proceedings. Any overlap with a published or concurrently submitted
paper must be clearly indicated.
A submission must not exceed 15 pages, excluding the references.

All of the ideas necessary for an expert to fully verify the
central claims in the paper, including experimental results, should
be included, some of which may be placed in a clearly marked
appendix that will be read at the discretion of the program


Brief announcements may describe work in progress or work presented

The length of a brief announcement should be at most 3 pages
(including everything). The title of a brief announcement must
begin with “Brief Announcement:”.

A regular submission that is not selected for a regular presentation
may be invited by the PC for the brief announcements track.


The proceedings will be published by LIPIcs. The final version of
the paper has to be formatted following the LIPIcs guidelines.
Regular papers will have 15 pages in the final proceedings
(excluding references), and brief announcements will have 3 pages
in the proceedings (including everything). If more space is needed,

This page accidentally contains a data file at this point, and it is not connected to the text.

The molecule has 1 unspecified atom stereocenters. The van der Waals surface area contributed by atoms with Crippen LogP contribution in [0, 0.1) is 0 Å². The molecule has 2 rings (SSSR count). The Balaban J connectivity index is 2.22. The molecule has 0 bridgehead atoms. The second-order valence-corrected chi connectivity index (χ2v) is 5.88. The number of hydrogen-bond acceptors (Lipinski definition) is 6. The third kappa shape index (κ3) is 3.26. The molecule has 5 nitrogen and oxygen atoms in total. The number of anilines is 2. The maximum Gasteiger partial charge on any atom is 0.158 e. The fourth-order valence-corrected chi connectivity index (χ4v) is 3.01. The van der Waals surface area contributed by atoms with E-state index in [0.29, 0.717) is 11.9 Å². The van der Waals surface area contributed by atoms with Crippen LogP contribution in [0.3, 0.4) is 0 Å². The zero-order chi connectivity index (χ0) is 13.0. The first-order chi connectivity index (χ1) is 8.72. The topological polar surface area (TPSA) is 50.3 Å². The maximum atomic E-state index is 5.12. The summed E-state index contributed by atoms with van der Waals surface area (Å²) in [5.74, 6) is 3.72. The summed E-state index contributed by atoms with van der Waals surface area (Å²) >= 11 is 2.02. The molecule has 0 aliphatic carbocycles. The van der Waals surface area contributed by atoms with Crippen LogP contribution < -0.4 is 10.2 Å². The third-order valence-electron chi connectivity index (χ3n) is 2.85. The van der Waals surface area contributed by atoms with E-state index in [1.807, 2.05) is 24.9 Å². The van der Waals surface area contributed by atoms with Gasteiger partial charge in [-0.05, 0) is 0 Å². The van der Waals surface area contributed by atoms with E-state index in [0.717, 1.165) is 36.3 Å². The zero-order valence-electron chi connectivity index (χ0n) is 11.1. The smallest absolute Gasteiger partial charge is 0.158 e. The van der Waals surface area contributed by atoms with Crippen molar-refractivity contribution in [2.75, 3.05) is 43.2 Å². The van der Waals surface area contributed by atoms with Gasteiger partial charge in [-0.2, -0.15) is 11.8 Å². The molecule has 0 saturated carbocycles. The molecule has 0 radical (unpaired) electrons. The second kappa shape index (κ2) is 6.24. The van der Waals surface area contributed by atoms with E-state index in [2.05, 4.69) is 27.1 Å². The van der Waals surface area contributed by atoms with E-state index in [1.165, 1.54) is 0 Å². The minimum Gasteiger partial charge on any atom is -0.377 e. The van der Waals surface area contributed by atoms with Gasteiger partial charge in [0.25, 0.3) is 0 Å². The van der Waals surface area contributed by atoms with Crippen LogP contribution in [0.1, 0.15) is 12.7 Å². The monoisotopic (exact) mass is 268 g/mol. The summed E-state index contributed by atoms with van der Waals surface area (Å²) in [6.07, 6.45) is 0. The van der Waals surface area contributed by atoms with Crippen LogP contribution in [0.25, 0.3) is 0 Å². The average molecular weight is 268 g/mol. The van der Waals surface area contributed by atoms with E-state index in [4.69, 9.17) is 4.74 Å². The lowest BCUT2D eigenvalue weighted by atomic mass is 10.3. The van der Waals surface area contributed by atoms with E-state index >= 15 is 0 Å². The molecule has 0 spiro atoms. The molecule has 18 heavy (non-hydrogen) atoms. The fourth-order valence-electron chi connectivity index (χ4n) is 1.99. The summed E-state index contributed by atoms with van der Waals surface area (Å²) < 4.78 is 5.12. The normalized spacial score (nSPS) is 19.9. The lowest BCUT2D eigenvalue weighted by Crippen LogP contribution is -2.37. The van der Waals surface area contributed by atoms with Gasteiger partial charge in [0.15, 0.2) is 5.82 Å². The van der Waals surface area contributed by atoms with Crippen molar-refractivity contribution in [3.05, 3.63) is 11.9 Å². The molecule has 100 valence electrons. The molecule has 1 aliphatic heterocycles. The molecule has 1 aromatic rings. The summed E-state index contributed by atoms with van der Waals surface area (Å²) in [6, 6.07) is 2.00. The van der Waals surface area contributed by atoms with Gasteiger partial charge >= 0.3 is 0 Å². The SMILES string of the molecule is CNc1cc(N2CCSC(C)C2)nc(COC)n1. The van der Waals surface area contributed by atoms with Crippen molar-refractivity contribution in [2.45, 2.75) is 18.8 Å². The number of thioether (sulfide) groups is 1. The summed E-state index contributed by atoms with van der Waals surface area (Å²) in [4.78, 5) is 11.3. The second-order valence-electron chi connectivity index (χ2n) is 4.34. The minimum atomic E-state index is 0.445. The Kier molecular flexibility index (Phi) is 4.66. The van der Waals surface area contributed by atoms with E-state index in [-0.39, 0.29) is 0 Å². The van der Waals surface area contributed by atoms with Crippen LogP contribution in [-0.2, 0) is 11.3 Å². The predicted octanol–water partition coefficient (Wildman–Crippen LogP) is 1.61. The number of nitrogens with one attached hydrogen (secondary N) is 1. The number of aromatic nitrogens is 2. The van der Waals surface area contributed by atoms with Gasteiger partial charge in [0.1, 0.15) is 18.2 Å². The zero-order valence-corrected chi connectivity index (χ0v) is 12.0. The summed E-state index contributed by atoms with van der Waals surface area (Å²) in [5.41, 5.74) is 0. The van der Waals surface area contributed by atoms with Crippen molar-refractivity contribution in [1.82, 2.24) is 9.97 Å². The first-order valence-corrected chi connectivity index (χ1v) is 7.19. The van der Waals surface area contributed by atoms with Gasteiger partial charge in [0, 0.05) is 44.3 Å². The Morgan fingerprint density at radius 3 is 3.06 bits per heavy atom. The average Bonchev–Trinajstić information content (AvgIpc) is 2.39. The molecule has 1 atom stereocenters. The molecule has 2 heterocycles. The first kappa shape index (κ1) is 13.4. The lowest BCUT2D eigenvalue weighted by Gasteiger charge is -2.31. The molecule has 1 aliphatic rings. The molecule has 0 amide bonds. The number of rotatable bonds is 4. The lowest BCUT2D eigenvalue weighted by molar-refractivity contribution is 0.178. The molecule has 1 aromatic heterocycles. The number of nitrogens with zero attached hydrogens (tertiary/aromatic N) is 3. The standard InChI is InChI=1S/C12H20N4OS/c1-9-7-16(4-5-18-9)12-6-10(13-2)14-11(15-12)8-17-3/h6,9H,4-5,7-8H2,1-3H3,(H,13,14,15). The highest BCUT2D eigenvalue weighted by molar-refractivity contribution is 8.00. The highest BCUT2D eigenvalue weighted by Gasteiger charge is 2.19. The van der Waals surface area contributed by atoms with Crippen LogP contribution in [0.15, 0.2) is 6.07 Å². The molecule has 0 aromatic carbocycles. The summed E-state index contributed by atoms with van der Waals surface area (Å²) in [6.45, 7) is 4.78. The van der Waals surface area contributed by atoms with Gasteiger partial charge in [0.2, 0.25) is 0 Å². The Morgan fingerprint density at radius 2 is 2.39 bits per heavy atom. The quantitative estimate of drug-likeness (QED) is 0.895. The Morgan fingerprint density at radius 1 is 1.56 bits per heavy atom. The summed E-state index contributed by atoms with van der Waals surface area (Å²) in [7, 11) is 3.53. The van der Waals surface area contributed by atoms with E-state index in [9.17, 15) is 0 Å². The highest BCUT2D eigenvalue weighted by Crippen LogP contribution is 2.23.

the authors are encouraged to post the full version e.g. on arXiv
and refer to it in their paper.

Accepted papers and brief announcements must be presented by one of
the authors, with a full registration, at the conference site, and
according to the final schedule. Any submission accepted into the
technical program but not presented on-site will be withdrawn from
the final proceedings.


Awards will be given to the best paper and the best student paper.
To be eligible for the best student paper award at least one of the
paper authors must be a full-time student at the time of
submission, and the student(s) must have made a significant
contribution to the paper.


– James Aspnes, Yale (USA)
– Hagit Attiya (chair), Technion (Israel)
– Leonid Barenboim, Open University of Israel (Israel)
– Petra Berenbrink, Universität Hamburg (Germany)
– Armando Castañeda, UNAM (Mexico)
– Keren Censor-Hillel, Technion (Israel)
– Tudor David, Oracle Labs (Switzerland)
– Carole Delporte-Gallet, Université Paris Diderot (France)
– David Doty, University of California, Davis (USA)
– Aleksandar Dragojevic, Microsoft (UK)
– Constantin Enea, Université Paris Diderot (France)
– Matthias Fitzi, IOHK (Switzerland)
– Paola Flocchini, University of Ottawa (Canada)
– Sebastian Forster, University of Salzburg (Austria)